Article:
“You can woo a girl with a poem, but you can’t hold on to her with a poem. Not even with a poetry movement.” So wrote Roberto Bolano in The Savage Detectives, which Jeet Thayil’s new novel The Book of Chocolate Saints resembles in more ways than a first glance can decipher. Bolano’s novel is in search of an obscure poet, who was the founder of an elusive poetry movement named Visceral Realism. Thayil’s characters are attempting a biography of similarly freakish poets called the Hung Realists. In both novels, a myriad of real poets and writers appear as characters, protagonists are modelled on real persons, with the authors often appearing in disguise. A major portion of both is devoted to accounts of a variety of voices that also form an oral history of poetry and arts in respective societies. Cocktails of poetry and unencumbered libido; even the placement of graphic sex scenes often seem strangely similar in both works.
Yet, Thayil might have borrowed the form; his is an ambitious work of metafiction. At least three books or their idea run intertwined in his novel. The Hung Realists: A Subaltern Manifesto, The Loathed and The Book of Chocolate Saints. The first is a stupendous anthology of poets “who had never before been anthologized, outliers, rebels, hermits, dangerous faces unwelcome in polite society”. This ambitious anthology being prepared by a Christian painter-poet Newton Francis Xavier and a Dalit poet, Narayan Doss, obviously excludes the names “on which the upper-caste anthologists had always relied”. The Loathed is a fictionalised memoir of Bombay poets by journalist Dismas Bambai, who is also writing another book, The Book of Chocolate Saints, an oral biography of Xavier. Over one-third of the novel is devoted to the oral accounts of various persons Bambai meets through several years for Xavier’s biography. The novel mostly moves around Xavier, a quirky genius, whose gaze barely goes beyond the body in a female. “I only know it beautiful when I paint it nude,” is his first sentence to a woman. Xavier has a variety of women in his life, including three wives, but we never get to know whether he actually loved any of them.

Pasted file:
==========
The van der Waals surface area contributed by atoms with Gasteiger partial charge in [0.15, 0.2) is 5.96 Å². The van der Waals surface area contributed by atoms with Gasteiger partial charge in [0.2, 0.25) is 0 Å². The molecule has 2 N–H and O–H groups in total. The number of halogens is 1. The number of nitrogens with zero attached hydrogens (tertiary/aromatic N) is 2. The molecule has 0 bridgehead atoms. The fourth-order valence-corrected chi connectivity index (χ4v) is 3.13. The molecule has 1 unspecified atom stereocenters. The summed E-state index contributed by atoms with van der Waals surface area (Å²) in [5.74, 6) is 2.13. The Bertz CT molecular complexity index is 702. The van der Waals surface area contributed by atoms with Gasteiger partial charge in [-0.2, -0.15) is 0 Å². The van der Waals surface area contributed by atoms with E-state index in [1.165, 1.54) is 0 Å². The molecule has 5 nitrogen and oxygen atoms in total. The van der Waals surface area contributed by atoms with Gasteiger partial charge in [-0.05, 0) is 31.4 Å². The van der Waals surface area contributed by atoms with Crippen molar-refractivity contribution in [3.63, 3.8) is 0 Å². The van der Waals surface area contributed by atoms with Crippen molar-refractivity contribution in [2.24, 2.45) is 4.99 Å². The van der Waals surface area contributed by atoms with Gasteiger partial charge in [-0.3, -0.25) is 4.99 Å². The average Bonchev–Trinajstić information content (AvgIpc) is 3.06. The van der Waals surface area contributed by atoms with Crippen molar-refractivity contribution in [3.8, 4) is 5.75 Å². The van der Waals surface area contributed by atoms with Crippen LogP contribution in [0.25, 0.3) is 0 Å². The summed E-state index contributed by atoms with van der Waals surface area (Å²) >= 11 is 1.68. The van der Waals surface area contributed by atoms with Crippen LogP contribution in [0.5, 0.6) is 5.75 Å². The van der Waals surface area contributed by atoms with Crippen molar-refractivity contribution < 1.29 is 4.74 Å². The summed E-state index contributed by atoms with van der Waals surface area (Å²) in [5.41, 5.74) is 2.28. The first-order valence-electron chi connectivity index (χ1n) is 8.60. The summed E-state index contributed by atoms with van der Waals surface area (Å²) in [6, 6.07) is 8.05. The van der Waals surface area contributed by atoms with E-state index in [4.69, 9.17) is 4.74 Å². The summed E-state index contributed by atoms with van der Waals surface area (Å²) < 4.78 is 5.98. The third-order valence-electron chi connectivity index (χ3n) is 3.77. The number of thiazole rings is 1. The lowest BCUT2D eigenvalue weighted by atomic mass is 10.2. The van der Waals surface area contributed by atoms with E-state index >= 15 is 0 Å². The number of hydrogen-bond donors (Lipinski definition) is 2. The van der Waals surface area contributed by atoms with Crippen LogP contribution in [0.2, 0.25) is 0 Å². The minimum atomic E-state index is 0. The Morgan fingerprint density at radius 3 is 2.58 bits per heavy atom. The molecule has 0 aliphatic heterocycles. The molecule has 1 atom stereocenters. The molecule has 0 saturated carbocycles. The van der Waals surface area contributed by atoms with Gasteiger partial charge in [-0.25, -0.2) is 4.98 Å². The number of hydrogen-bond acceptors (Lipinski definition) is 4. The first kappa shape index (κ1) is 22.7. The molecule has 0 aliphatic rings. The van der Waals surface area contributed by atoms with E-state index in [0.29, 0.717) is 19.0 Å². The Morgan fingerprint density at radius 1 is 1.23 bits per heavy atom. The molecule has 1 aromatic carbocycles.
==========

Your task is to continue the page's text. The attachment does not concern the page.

Xavier, we are told, reflects the combined personality traits of painter Francis Newton Souza and poet Dom Moraes, to whom the novel is dedicated. Does the novel assert the often-repeated line that it is nearly impossible for a male artist to love anybody else other than his work, that for him women exist just as a mere prop? One can turn to some eminent names. Marina Picasso described the bond his famous grandfather had with women in these words: “He submitted them to his animal sexuality, tamed them, bewitched them, ingested them, and crushed them onto his canvas. After he had spent many nights extracting their essence, once they were bled dry, he would dispose of them.” Women in Xavier’s life, and in the novel, also find themselves in an inevitable derogatory position. Faced with his artistic talent, male vanity and sexual prowess (it comes in ample display), they barely have a voice or choice and are mostly seen feeding his ego. In one such description, Xavier, now in his late 60s, is travelling in a train with his much younger companion Goody Lol, when a fellow passenger introduces her 21-year-old daughter to them. “Keep her away from this one,” Goody says, nodding at Xavier.